Welcome to 2017, the nightmare that will probably only get worse in 2018. This has been the year of serial sexual harassers, rapists hiding in plain sight, Donald Trump taking office, multiple mass shootings, devastating hurricanes, institutional global-warming denial, Taylor Swift dropping Reputation, Stranger Things not explaining Max and her evil brother, and baby cockroaches colonizing my Keurig. To name a few.
The solution, my friends tell me, is self-care. Get a massage! Go for a long walk! Spend time with dogs at the shelter! Try that Glossier mask that makes you look like Scream! Download a meditation app! There are few things you can control in life, they tell me, and your own “wellness” is one of them.
They’re not wrong. But who has the time, I whine, before turning on a third consecutive episode of Great British Baking Show.
If you are like my friends, godspeed—those shelter dogs are super cute. But if you’re like me, there’s an easier solution: a means to wellness that takes essentially no time, no money, and makes you feel like a goddamn princess.
That solution is washing your feet.
I don’t mean while you shower (though if you individually soap up each foot without slipping, you are already beating most of us at life), or in a pool, or only once your feet are, for whatever reason, crusty and gross.
Rather, I advise you to treat yourself to a brief foot wash whenever you start to feel overwhelmed, sad, or confused. Here’s how:
Walk to the bathroom.Sit on the edge of the tub, or, if you don’t have a tub, stand outside the shower.If you have a tub, ensure you’ve set the water flow right, so you don’t drench yourself.Turn the faucet to a slightly cool, but not freezing water temperature.Put your feet under the cool water, rub them gently, and apply some soap if you want. Continue this for at least a minute.Step out (carefully) and dry your feet, ideally with something fluffy.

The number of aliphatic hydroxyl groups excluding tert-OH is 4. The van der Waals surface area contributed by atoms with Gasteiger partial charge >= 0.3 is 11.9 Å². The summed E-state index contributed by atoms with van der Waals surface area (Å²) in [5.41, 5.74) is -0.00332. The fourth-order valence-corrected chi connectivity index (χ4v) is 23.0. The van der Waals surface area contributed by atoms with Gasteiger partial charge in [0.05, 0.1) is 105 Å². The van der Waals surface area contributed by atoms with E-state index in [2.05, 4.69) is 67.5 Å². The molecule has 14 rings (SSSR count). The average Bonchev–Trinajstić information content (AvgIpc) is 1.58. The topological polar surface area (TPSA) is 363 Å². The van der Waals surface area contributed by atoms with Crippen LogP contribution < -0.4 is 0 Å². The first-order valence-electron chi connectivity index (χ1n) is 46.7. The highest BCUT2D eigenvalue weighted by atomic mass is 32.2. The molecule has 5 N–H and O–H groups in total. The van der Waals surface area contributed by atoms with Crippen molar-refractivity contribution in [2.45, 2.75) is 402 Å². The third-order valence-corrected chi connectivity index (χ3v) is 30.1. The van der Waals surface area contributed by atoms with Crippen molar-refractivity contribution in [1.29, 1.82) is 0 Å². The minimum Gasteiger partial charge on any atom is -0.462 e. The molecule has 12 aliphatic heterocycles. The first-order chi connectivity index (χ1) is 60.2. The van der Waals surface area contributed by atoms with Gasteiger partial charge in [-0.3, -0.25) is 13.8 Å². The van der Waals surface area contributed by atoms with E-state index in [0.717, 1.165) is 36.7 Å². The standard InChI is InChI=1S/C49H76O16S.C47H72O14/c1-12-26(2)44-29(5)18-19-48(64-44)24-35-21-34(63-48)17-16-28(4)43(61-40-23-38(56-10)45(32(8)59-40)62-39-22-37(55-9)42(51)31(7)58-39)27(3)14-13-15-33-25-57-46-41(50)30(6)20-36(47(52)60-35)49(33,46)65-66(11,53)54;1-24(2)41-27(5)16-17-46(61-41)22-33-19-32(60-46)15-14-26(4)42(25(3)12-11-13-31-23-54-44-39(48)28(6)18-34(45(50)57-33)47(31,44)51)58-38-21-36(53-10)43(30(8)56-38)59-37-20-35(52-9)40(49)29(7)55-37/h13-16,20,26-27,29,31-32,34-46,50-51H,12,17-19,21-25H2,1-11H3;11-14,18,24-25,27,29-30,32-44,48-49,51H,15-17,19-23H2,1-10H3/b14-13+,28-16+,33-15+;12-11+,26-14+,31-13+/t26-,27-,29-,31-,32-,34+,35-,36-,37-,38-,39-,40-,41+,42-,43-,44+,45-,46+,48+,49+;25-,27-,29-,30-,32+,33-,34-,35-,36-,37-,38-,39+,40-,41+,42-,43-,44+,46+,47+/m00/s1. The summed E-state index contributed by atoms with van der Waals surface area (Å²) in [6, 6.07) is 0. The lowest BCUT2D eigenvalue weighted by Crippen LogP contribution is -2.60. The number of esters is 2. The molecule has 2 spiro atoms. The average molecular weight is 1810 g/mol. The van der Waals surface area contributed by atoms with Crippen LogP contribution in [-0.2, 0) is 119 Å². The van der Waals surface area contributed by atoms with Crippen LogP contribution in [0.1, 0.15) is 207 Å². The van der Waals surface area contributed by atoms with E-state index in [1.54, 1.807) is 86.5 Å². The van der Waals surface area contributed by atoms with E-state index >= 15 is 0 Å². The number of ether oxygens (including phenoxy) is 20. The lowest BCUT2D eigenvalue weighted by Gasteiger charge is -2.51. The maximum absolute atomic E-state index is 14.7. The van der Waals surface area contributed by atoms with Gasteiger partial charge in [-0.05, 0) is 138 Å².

That’s it. If you want to get really fancy, buy some infused oils (ideally lavender) and add a drop to the water.
Our feet, if we are lucky enough to be mobile, carry us everywhere, every day, shouldering our entire body’s weight. Yet most able-bodied people rarely think or care for them. This reality hit me hard last year, when I had two consecutive foot surgeries that landed me on bedrest for nearly eight months and ended a long-distance running career that had become my default method of relieving stress.
Sitting on my bed, feet swollen and purple from stitches, heels calloused from crutching, a routine foot rinse seemed apropos. And trite as it sounds, rinsing my injured feet helped me mentally reset, and focus on healing rather than self-pity.
I’ve been an addict since, treating myself to a quick foot rinse after a long day at work, an unnecessary fight, a major accomplishment, or just a mundane Wednesday. So momentarily luxurious and indulgent, the practice forces you to stop, slow down, and actually feel relaxation, at (literally) no price. Simple as it may be, washing your feet will refresh your mind and spirits with near-magical grace.